Entropy bounds for equilibrium states

[Update 6/15/17: The original version of this post had a small error in it, which has been corrected in the present version; the definition of {\mathcal{I}_n} in the proof of the main theorem needed to be modified so that each {k_i} is a multiple of {2(\tau+1)}.  Thanks to Leonard Carapezza for pointing this out to me.]

Let {X} be a compact metric space and {f\colon X\rightarrow X} a homeomorphism. Recall that an equilibrium state for a continuous potential function {\varphi\colon X\rightarrow {\mathbb R}} is an {f}-invariant Borel probability measure on {X} maximizing the quantity {h_\mu(f) + \int\varphi\,d\mu} over all invariant probabilities; the topological pressure {P(\varphi)} is the value of this maximum.

A classical result on existence and uniqueness of equilibrium states is due to Bowen, who proved that if {f} is expansive and has specification, and {\varphi} has a bounded distortion property (the `Bowen property’), then there is a unique equilibrium state {\mu_\varphi}. In particular, this applies when {f} is Anosov and {\varphi} is Hölder.

It seems to be well-known among experts that under Bowen’s hypotheses, {\mu_\varphi} must have positive entropy (equivalently, {P(\varphi) > \sup_\mu \int\varphi\,d\mu}), but I do not know of an explicit reference. In this post I provide a proof of this fact, which also gives reasonably concrete bounds on the entropy of {\mu_\varphi}; equivalently, a bound on the size of the gap {P(\varphi) - \sup_\mu \int\varphi\,d\mu}.

1. Definitions and result

First, let’s recall the definitions in the form that I will need them. Given {x\in X}, {n\in {\mathbb N}}, and {\varepsilon>0}, the Bowen ball around {x} of order {n} and radius {\varepsilon} is the set

\displaystyle B_n(x,\varepsilon) := \{y\in X : d(f^kx, f^ky) < \varepsilon \text{ for all } 0\leq k < n\}.

The map {f} has specification if for every {\varepsilon>0} there is {\tau=\tau(\varepsilon)\in {\mathbb N}} such that for every {x_1,\dots, x_k\in X} and {n_1,\dots, n_k\in {\mathbb N}}, there is {x\in X} such that

\displaystyle x\in B_{n_1}(x_1,\varepsilon),\qquad f^{n_1 + \tau}(x)\in B_{n_2}(x_2,\varepsilon),

and in general

\displaystyle f^{n_1 + \tau + \cdots + n_{i-1} + \tau}(x) \in B_{n_i}(x_i,\varepsilon)

for every {1\leq k\leq n}. We refer to {\tau} as the “gluing time”; one could also consider a weaker property where the gluing times are allowed to vary but must be bounded above by {\tau}; this makes the estimates below more complicated, so for simplicity we will stick with the stronger version.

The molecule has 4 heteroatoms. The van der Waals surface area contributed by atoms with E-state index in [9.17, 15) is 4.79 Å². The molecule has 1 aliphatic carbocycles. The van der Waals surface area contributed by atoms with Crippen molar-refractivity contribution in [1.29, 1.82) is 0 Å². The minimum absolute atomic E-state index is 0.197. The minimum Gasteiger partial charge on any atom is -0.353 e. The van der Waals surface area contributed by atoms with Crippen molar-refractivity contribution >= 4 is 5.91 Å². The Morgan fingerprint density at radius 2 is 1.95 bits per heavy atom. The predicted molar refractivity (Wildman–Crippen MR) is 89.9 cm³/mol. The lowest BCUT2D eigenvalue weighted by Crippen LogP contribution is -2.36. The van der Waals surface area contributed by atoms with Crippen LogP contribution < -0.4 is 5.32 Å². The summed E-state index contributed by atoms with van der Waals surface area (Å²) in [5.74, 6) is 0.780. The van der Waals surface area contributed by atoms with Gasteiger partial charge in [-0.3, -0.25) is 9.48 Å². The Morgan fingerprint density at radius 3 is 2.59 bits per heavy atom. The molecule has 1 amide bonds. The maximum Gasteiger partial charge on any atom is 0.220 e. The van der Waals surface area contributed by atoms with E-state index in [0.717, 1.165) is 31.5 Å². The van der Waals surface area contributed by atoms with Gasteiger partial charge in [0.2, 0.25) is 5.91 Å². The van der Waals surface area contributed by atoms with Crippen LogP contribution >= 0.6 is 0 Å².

A function {\varphi\colon X\rightarrow {\mathbb R}} has the Bowen property at scale {\varepsilon} with distortion constant {V} if {V\in {\mathbb R}} is such that

\displaystyle |S_n\varphi(x) - S_n\varphi(y)| \leq V \text{ for all } x\in X\text{ and } y\in B_n(x,\varepsilon),

where {S_n\varphi(x) := \sum_{k=0}^{n-1} \varphi(f^k x)}. We write

\displaystyle \Lambda_n(\varphi,\varepsilon) := \sup_{E\in \mathcal{E}_{n,\varepsilon}} \sum_{x\in E} e^{S_n\varphi(x)},

where {\mathcal{E}_{n,\varepsilon}} is the collection of {(n,\varepsilon)}-separated subsets of {X} (those sets {E\subset X} for which {y\notin B_n(x,\varepsilon)} whenever {x,y\in E}, {x\neq y}). The topological pressure is {P(\varphi) = \lim_{\varepsilon\rightarrow 0} P(\varphi,\varepsilon)}, where

\displaystyle P(\varphi,\varepsilon) = \limsup_{n\rightarrow\infty} \frac 1n \log \Lambda_n(\varphi,\varepsilon).

Theorem 1 Let {X} be a compact metric space with diameter {>6\varepsilon}, {f\colon X\rightarrow X} a homeomorphism with specification at scale {\varepsilon} with gap size {\tau}, and {\varphi\colon X\rightarrow {\mathbb R}} a potential with the Bowen property at scale {\varepsilon} with distortion constant {V}. Let

\displaystyle \Delta = \frac{\log(1+e^{-(V+2(2\tau+1)\|\varphi\|)})}{2(\tau+1)}

where {\|\varphi\| = \sup_{x\in X} |\varphi(x)|}. Then we have

\displaystyle P(\varphi) \geq P(\varphi,\varepsilon) \geq \Big( \sup_\mu \int\varphi\,d\mu\Big) + \Delta. \ \ \ \ \ (1)

 

In particular, if {\mu} is an equilibrium state for {\varphi}, then we have {h_\mu(f) \geq \Delta > 0}.

2. Consequence for Anosov diffeomorphisms

Before proving the theorem we point out a useful corollary. If {M} is a compact manifold and {f\colon M\rightarrow M} is a topologically mixing {C^1} Anosov diffeomorphism, then {f} has specification at every scale (similar results apply in the Axiom A case). Moreover, every Hölder continuous potential has the Bowen property, and thus Theorem 1 applies.

For an Anosov diffeo, the constants {V} and {\tau} in (1) can be controlled by the following factors (here we fix a small {\varepsilon>0}):